Surgery was on his bucket list, but Bruce Ryan didn’t want to wait until he retired to repair his debilitating and painful rotator cuff injury. The 59-year-old construction manager in Northern California could have traveled the six hours to Stanford Medical Center, considered one of the top facilities in the United States.
“No, we went to France—to Toulouse, France —and did it,” said Ryan, chuckling at the thought. “It was great.”
All kidding aside, the American patient didn’t have to pay a dime for his medical tourism surgery in France – even $7,000 worth of deductibles and co-pays were waived – plus, he got to tour the Pyrenees Mountains, take in the local art scene, and sample baguettes, chateaux, Truffles and other French indulgences.
“The food in Toulouse was out-of-this-world,” said Ryan. “We ate like royalty.”
His employer, the Blue Lake Rancheria tribe which operates a casino and hotel in Northern California, covered all costs; yet, saved about $12,000—roughly 35 percent of what the surgery would have cost in the United States. On top of that, 10 percent of the company’s savings went directly into Ryan’s 401k plan.
Finding a good doctor—or an appropriate and affordable elective procedure—isn’t always as easy as it was for Bruce Ryan. Despite today’s economic climate which seems to have reduced healthcare options even further, a growing number of patients are looking long and hard for affordable solutions for care.
They are finding medical tourism procedures to be a creative answer to what at first appeared to be a fruitless search. These are internationally accredited providers with procedures that are readily accessible when needed. However, they are not available at their doorsteps, but rather several miles away, perhaps even in another country, where care is both inexpensive and first-rate.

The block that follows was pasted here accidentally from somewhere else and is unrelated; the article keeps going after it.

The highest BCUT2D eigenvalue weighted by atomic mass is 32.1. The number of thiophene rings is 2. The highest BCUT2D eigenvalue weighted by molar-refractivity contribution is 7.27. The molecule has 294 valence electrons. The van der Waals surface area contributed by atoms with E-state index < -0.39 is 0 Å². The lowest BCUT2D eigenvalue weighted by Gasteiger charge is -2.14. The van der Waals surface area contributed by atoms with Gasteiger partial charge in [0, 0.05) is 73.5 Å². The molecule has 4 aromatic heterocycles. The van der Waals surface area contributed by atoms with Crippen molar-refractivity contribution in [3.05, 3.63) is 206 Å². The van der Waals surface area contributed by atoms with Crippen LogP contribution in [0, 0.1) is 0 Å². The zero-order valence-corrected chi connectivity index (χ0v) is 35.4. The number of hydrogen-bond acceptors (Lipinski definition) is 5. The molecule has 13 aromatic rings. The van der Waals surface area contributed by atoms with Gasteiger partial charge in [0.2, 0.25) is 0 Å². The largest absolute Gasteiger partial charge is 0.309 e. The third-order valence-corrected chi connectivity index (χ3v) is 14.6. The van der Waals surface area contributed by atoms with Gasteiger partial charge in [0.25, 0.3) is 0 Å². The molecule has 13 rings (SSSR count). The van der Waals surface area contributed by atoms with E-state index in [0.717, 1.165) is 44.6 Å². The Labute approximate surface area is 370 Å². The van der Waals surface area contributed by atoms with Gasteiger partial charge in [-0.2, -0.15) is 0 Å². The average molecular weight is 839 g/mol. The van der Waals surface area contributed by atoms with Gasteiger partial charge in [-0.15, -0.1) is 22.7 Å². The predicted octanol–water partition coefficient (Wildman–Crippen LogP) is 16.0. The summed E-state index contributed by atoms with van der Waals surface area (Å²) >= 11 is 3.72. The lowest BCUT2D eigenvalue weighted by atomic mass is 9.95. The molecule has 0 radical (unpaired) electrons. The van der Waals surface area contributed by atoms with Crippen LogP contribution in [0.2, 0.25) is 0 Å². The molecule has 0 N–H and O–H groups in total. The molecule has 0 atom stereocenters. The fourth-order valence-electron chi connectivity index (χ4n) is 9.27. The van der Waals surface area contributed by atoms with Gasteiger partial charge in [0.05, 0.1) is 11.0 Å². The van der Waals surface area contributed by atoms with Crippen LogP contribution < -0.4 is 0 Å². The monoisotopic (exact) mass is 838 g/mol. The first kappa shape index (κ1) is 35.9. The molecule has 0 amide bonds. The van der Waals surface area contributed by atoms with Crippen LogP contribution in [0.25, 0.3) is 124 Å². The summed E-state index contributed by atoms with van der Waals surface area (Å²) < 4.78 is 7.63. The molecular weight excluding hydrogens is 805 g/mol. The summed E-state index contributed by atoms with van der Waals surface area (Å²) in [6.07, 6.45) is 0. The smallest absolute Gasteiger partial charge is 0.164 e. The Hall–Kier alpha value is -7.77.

Cost savings—up to 70 percent in some cases depending on the procedure—are a major driver behind medial tourism. But in the end, the patient’s most satisfying rewards are his good health and his productive and improved life.
As for Ryan and Blue Lake Rancheria, both patient and employer reflect positively on their decision.
“It amazes me that the United States could be so medieval in its healthcare,” said Ryan, who is back on the job. “Surgery, both the quality and the experience, were exceptional. Of course, the cost was unbelievably affordable compared to what I would have spent in the United States on co-payments alone.”
For both patients and healthcare providers interested in medical tourism, the $64,000 question remains how, where, and when are these buying decisions made.
Neither the patients looking for medical tourism procedures nor the hospitals or facilitators attempting to provide them can rely solely upon professional or word-of-mouth referrals. Further, social media programs and other digital marketing campaigns require an overwhelming amount of time and effort to identify connect ready patients with applicable treatments.
There has to be a better way.
What if there was a gathering place where patients, providers, and facilitators were introduced to each other? A venue at which hundreds of patients came together to share their experiences and expectations? An international forum where patient, provider, and facilitator could exchange data that led to new meaningful patient-provider relationships and better treatments? And what if all of this was available now—not tomorrow, or months or years later.
There is a better way…
On September 23rd, a live webcast entitled “Ask a Patient: Making Dollars and Sense Out of the Medical Tourism Experience” will connect patients from all over the world to the hospital administrators, doctors, clinicians, facilitators, insurance executives, and hospitality and travel interests that make medical tourism happen. This webcast will stream questions and answers from active healthcare consumers detailing what they want and deserve from health travel.
This live webcast will take place during the 7th World Medical Tourism & Global Healthcare Congress, Sept. 20-24, 2014, at the Gaylord National Resort and Convention Center, in Washington, D.C.
To learn how you can take part in this exciting event, visit http://www2.mtcongress.com/2014-patient-webcast/.